The Road Not Yet Taken

November 08, 2015 by Bill Ivey

I stared at the screen, at the first sentence I had written for my first body paragraph: “The current school year got off to a quick start, as Stephanie Hughes of Bybanks, Kentucky was sent home for a dress code violation just two days into the school year.” A bit journalistic in tone, perhaps, and more restrained than I usually try for. Decent. Not Great. Acceptable, I guess.

And most definitely not a traditional topic sentence as I’ve been teaching them throughout my career.

The thought of adding something like, “More than any other demographic group, girls are oppressed by school dress codes.” before my existing sentence depressed me horribly. It was certainly a “good” topic sentence, but it made the whole thing feel even worse, certainly not nearly as good as the opening to the blog post I wrote on the topic earlier this year: “So it only took one Kentucky school district two days to send the first student home for a dress code violation. Surprise of surprises, it was a girl.” I loved that piece. My new essay, not so much.

I had no clue that agreeing to write my own Focus Question essay for our second student-designed unit was going to lead to this kind of introspection. I thought about what to do next, and wrote an email to Jake Steward, our English Department Chair, about what I was going through. But I left it unsent. I knew he would be supportive and helpful, but I also knew I had more to work out before I started that conversation.

I went back to an article shared out on Twitter earlier today, still open in one of my tabs, and read: “Awareness comes from investigating the form you wish to produce (not imposing a template onto a form or genre). Investigate poetry in order to write poetry; investigate essays in order to write essays. But set artificial and simplistic templates and scripts aside so that you and your students can see the form you wish to write.” (P.L. Thomas)

I pride myself on maximizing student choice. Once the kids set a unit theme (in this case, “Effects of environment and appearance in society”), they each choose their own Focus Question to investigate (in my case, “Is a feminist dress code possible and, if so, what would it look like?”). They produce the first draft of an essay, I give them feedback, they revise it into a second draft, I note mechanical errors, and they correct those errors and turn in the finished product. Then, they figure out how best to share what they learned with the class in a presentation. And finally, they turn in a Works Cited page. Meanwhile, they choose the book I read aloud to them, and they have completely free choice in what they write for the weekly independent writing requirement and in what they read for the weekly independent reading requirement. It seems to work - each student is definitely developing a personal and unique writing style within the guidelines I’ve set, yet also learning skills of gathering and organizing information, keeping paragraphs on topic, making the entire essay a unified whole, maintaining a logical flow of ideas, reflecting, and writing clearly and persuasively. They’re generally well prepared for Humanities 8 when they leave my class, and that class provides a superb transition from my class to high school.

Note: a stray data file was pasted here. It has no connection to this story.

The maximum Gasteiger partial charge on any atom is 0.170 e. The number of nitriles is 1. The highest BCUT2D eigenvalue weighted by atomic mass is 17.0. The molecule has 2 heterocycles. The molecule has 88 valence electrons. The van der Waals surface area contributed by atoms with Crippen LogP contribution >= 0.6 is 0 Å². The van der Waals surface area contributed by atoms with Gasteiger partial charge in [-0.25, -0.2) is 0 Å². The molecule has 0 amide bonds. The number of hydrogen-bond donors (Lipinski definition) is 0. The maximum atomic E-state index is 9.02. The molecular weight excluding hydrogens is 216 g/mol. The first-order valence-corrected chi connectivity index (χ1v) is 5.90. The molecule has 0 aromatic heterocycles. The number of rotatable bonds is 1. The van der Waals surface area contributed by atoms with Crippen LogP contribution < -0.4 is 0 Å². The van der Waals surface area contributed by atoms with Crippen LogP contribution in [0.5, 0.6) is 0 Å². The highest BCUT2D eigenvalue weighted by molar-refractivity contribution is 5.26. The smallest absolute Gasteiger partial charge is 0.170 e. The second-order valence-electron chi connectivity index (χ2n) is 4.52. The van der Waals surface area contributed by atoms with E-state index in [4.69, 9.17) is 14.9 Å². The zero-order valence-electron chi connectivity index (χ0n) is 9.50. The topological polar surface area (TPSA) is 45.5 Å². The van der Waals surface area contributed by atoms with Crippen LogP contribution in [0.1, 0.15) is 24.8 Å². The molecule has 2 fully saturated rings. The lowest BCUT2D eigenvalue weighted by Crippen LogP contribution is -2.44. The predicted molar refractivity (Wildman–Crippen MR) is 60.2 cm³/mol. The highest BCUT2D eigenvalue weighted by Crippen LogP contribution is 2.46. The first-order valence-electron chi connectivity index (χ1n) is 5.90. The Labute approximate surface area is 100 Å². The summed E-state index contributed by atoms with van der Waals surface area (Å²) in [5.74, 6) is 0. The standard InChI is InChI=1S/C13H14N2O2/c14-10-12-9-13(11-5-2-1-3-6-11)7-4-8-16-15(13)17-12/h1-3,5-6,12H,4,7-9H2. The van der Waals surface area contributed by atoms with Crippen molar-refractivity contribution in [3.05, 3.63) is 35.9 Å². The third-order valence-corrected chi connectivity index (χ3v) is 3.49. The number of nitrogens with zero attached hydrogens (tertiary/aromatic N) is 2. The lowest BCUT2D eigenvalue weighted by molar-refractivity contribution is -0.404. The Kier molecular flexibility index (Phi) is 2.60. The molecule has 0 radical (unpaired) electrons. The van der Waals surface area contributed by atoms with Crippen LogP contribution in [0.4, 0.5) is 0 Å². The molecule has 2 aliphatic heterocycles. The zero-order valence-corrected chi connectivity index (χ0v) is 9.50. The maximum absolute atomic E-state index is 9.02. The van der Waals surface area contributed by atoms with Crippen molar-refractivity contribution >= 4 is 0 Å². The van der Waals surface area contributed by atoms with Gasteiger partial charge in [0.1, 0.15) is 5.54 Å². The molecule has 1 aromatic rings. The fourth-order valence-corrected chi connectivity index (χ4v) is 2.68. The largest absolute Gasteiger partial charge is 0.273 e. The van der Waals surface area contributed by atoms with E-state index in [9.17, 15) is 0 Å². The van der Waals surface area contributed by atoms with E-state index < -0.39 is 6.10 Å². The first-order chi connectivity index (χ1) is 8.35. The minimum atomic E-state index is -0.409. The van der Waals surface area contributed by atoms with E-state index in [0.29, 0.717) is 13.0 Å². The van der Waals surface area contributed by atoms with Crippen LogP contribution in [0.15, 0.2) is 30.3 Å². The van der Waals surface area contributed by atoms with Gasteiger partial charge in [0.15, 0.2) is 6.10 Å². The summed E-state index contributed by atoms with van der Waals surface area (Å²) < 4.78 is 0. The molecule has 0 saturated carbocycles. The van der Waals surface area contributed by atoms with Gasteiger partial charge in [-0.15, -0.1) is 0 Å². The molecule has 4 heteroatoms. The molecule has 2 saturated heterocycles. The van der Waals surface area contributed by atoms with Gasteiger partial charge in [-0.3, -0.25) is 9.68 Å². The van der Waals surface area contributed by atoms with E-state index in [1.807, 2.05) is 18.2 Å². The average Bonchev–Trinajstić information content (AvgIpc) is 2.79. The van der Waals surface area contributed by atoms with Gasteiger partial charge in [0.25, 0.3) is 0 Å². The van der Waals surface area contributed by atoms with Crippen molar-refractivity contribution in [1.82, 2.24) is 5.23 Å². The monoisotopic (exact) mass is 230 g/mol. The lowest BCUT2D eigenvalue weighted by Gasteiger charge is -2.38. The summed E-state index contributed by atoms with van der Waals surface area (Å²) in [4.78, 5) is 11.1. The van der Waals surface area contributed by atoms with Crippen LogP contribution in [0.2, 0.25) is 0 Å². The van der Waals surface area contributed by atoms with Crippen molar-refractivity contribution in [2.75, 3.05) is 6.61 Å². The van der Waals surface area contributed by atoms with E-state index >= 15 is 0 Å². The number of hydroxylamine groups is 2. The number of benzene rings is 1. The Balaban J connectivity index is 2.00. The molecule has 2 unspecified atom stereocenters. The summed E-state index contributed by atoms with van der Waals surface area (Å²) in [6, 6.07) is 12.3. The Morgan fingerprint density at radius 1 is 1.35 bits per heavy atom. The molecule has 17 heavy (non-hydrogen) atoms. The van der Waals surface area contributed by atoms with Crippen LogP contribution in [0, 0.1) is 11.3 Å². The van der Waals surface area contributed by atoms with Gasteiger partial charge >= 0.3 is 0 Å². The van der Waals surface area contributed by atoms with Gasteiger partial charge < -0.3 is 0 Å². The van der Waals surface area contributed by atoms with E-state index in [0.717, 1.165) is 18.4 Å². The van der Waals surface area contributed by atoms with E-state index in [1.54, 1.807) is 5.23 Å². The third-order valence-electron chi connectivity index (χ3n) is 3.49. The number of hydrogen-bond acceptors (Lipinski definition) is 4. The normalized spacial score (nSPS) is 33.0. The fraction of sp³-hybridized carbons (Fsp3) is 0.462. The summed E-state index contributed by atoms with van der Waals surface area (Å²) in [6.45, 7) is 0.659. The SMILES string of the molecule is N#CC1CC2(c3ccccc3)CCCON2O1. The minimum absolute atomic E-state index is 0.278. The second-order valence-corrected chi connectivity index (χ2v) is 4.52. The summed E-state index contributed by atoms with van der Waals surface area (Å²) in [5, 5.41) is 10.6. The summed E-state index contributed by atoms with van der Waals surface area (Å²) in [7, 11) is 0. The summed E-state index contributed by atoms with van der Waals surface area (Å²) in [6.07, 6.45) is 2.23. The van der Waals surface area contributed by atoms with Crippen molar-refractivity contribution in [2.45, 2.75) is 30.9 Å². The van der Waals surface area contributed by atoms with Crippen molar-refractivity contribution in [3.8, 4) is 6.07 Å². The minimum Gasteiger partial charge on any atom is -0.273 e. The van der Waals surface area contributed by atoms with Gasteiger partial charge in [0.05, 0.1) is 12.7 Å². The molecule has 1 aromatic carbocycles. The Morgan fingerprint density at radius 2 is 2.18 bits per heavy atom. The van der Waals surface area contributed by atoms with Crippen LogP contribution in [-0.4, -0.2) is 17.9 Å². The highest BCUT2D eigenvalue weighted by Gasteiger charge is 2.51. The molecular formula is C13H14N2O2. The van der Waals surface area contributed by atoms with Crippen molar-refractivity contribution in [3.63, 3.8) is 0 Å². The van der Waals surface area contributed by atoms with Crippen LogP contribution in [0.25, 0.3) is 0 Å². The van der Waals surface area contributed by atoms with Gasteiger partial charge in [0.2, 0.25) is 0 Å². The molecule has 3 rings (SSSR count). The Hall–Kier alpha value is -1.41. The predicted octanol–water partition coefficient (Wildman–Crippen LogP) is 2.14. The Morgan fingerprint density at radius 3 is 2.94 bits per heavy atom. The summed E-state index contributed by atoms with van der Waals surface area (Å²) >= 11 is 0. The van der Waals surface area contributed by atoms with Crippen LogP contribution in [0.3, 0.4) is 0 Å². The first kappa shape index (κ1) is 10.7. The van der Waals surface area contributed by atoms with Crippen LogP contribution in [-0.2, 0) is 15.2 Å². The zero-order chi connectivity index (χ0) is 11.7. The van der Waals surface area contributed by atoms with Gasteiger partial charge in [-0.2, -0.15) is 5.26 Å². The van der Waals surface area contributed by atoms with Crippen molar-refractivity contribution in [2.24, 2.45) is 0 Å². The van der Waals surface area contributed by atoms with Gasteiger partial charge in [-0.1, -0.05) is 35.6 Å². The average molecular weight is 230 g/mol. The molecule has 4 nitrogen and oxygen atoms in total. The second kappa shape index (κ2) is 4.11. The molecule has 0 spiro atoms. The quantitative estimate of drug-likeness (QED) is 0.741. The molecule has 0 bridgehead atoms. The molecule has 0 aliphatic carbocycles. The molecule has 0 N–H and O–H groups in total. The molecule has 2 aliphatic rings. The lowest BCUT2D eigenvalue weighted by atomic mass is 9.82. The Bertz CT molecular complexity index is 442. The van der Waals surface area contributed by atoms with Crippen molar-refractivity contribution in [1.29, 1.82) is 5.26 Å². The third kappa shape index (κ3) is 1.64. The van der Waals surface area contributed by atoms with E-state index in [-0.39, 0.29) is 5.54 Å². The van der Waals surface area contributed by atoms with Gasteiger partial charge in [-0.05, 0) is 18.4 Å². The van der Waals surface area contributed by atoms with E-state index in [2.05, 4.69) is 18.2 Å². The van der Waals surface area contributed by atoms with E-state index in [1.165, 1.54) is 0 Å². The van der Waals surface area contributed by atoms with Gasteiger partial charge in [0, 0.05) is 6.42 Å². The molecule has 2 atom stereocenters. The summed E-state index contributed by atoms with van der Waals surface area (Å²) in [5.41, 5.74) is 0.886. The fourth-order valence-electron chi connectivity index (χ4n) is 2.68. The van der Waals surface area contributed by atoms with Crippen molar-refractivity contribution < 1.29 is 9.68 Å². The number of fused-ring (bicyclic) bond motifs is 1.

But nonetheless, this year, I’m starting to more actively question how I work with students on developing their non-fiction writing skills.

The first challenge to my existing process came from a student who, when I sat down to discuss why the first draft of her essay was so late, said the concept of a “first draft” made no sense for her own process of writing as she continually revises as she goes. I tend to be sympathetic to any concern a student brings me, and in this case it was especially easy as I also write that way. I told her I completely respected that way of writing, but that I was concerned there be some way for me to give her feedback and help her improve. Would she be willing to submit whatever she had completed of her essay on the due date for the first draft so I could at least give her some feedback along the way that might also help her with the remainder of the piece? She smiled and agreed.

This article carried that challenge at least one step further. No templates? No scripts? What would be the implications to my students if I were to go down that path?

Or, I suppose… what would be the implications to my students if I didn’t go down that path?

One of the responses to my recent blog post on trusting students was, “To trust children we must first learn to trust ourselves…” (John Holt, quoted by Rachel Singer)

Do I trust myself?

Deep down, I know what is right. I also know that the kids won’t be starting their next essay until late December and that I have Jake and my other colleagues in the English Department with whom I can talk all this through. I’ve got time to figure all this out. It'll all be okay.

Meanwhile, back to that other essay. The one that will take exponentially longer to write than this one.


Maybe I really do have this figured out. Maybe I do indeed just have to trust myself.

And maybe, just maybe, I can.

Written by Bill Ivey

A dedicated member of the faculty, Bill Ivey is the Middle School Dean at Stoneleigh-Burnham School. He teaches Humanities 7 and the Middle and Upper School Rock Bands. Bill is the advisor for MOCA, the middle school student government, and he coordinates and participates in the middle school service program. Among his many hats, Bill also coordinates social media for Stoneleigh-Burnham School.

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Filed Under: student voice, Education, Writing